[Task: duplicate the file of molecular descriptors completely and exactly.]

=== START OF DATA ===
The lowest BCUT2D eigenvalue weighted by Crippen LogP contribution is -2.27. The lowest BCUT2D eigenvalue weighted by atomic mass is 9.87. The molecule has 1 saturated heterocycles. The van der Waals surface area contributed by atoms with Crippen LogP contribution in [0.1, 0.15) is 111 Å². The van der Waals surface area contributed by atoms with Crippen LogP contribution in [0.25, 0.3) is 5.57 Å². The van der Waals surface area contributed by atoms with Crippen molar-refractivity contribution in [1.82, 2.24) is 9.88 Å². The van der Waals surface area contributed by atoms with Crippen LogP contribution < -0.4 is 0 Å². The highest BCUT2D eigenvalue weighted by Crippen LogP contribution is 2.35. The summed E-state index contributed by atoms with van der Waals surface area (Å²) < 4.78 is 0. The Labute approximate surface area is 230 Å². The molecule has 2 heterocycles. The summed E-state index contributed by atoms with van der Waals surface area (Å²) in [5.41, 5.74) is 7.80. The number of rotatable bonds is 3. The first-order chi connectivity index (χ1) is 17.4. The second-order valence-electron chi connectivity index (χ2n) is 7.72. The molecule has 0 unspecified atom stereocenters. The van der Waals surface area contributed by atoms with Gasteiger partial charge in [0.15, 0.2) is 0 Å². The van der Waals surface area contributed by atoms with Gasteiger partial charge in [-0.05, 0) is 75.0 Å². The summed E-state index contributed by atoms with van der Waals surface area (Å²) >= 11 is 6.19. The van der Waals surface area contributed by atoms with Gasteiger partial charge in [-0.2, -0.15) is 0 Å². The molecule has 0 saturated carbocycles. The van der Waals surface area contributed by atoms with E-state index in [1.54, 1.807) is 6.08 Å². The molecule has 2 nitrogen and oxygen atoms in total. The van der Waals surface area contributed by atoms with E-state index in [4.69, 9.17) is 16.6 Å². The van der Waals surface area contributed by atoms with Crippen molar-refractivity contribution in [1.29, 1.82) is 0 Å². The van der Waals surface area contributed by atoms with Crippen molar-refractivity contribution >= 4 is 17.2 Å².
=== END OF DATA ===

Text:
The lowest BCUT2D eigenvalue weighted by Crippen LogP contribution is -2.27. The lowest BCUT2D eigenvalue weighted by atomic mass is 9.87. The molecule has 1 saturated heterocycles. The van der Waals surface area contributed by atoms with Crippen LogP contribution in [0.1, 0.15) is 111 Å². The van der Waals surface area contributed by atoms with Crippen LogP contribution in [0.25, 0.3) is 5.57 Å². The van der Waals surface area contributed by atoms with Crippen molar-refractivity contribution in [1.82, 2.24) is 9.88 Å². The van der Waals surface area contributed by atoms with Crippen LogP contribution < -0.4 is 0 Å². The highest BCUT2D eigenvalue weighted by Crippen LogP contribution is 2.35. The summed E-state index contributed by atoms with van der Waals surface area (Å²) < 4.78 is 0. The Labute approximate surface area is 230 Å². The molecule has 2 heterocycles. The summed E-state index contributed by atoms with van der Waals surface area (Å²) in [5.41, 5.74) is 7.80. The number of rotatable bonds is 3. The first-order chi connectivity index (χ1) is 17.4. The second-order valence-electron chi connectivity index (χ2n) is 7.72. The molecule has 0 unspecified atom stereocenters. The van der Waals surface area contributed by atoms with Gasteiger partial charge in [0.15, 0.2) is 0 Å². The van der Waals surface area contributed by atoms with Gasteiger partial charge in [-0.05, 0) is 75.0 Å². The summed E-state index contributed by atoms with van der Waals surface area (Å²) >= 11 is 6.19. The van der Waals surface area contributed by atoms with Gasteiger partial charge in [-0.2, -0.15) is 0 Å². The molecule has 0 saturated carbocycles. The van der Waals surface area contributed by atoms with E-state index in [1.54, 1.807) is 6.08 Å². The molecule has 2 nitrogen and oxygen atoms in total. The van der Waals surface area contributed by atoms with E-state index in [4.69, 9.17) is 16.6 Å². The van der Waals surface area contributed by atoms with Crippen molar-refractivity contribution in [1.29, 1.82) is 0 Å². The van der Waals surface area contributed by atoms with Crippen molar-refractivity contribution >= 4 is 17.2 Å².